So how much sweat is needed to produce a proper reading? Less than you probably think. The scientists involved in the study discovered that just one fifth of a drop of sweat contained valuable information. In order to fully test the scope of the product, participants completed a variety of exercises both indoors and outdoors and some hydrated well while other did not. In just this small amount, researchers could see electrolyte levels of dehydration in those who went without water and regular levels in those who were hydrated.

Researchers have stated that the information gathered in sweat is similar to some of the things we gather in a blood test but the perk is that sweat can be gathered more frequently allowing for long-term monitoring.

 




New Health Concerns Surround HPV

Human Papilloma Virus vaccine with syringe in vial at a clinic.

The human papillomavirus (HPV) has spent a fair amount of time in the headlines since the HPV vaccine, Gardasil, became available in doctor’s offices across the U.S.

According to the CDC, HPV is not one but rather a group of more than 150 related viruses. These viruses have been attributed to increasing the likelihood of developing certain cancers. Forty of these viruses can affect the genitals of both men and women.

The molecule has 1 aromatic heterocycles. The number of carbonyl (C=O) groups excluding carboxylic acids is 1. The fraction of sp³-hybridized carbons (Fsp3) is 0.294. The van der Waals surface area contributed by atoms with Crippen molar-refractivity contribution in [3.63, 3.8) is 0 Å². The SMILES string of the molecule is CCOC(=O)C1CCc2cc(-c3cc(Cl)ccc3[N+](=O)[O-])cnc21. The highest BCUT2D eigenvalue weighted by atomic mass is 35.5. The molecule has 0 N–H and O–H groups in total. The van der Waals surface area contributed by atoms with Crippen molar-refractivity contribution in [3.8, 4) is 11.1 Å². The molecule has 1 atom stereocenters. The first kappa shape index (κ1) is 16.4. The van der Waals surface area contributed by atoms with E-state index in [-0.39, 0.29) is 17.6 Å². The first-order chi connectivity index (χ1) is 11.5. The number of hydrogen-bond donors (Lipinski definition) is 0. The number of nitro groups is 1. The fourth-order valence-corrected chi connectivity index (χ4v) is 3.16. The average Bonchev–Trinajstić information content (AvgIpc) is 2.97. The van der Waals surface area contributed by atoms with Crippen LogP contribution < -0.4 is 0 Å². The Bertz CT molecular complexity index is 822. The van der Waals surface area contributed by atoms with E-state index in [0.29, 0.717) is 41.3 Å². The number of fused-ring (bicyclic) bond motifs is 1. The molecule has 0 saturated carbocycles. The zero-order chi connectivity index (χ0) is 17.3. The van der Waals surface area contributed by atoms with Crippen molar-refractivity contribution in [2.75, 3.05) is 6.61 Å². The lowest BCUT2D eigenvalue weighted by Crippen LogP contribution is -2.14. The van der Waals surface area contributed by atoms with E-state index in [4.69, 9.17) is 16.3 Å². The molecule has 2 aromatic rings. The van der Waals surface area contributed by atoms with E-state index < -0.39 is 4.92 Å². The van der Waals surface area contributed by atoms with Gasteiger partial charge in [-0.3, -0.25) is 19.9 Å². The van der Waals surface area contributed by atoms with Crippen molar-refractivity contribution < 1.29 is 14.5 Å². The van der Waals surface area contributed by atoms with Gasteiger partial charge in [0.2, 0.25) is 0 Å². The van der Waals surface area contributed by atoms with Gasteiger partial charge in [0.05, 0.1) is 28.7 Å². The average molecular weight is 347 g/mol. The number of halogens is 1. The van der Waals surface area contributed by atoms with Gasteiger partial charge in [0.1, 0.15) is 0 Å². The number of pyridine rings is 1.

Fortunately, most of these can be prevented with childhood vaccination.

Recently HPV has returned to the spotlight, this time for another potential health issue – head and neck cancer. While the increased risk of developing these cancers has been tied to HPV for some time now (along with other types like cervical cancer), a new study revealed just how much more at risk people with this virus actually are. The group of researchers from Albert Einstein College of Medicine in New York discovered that those with HPV are 7 times more likely to develop head and neck cancer.

For those who have already been vaccinated, this isn’t really an issue but for the more than the 79 million Americans currently infected this news is nothing short of terrifying.

The silver lining here, however, is that those most at risk of developing these cancers are easily identifiable by doing a simple mouthwash test. Samples were taken throughout the study revealing that those with the specific HPV-16 strand ranged from two times to 22 times more likely to develop cancer.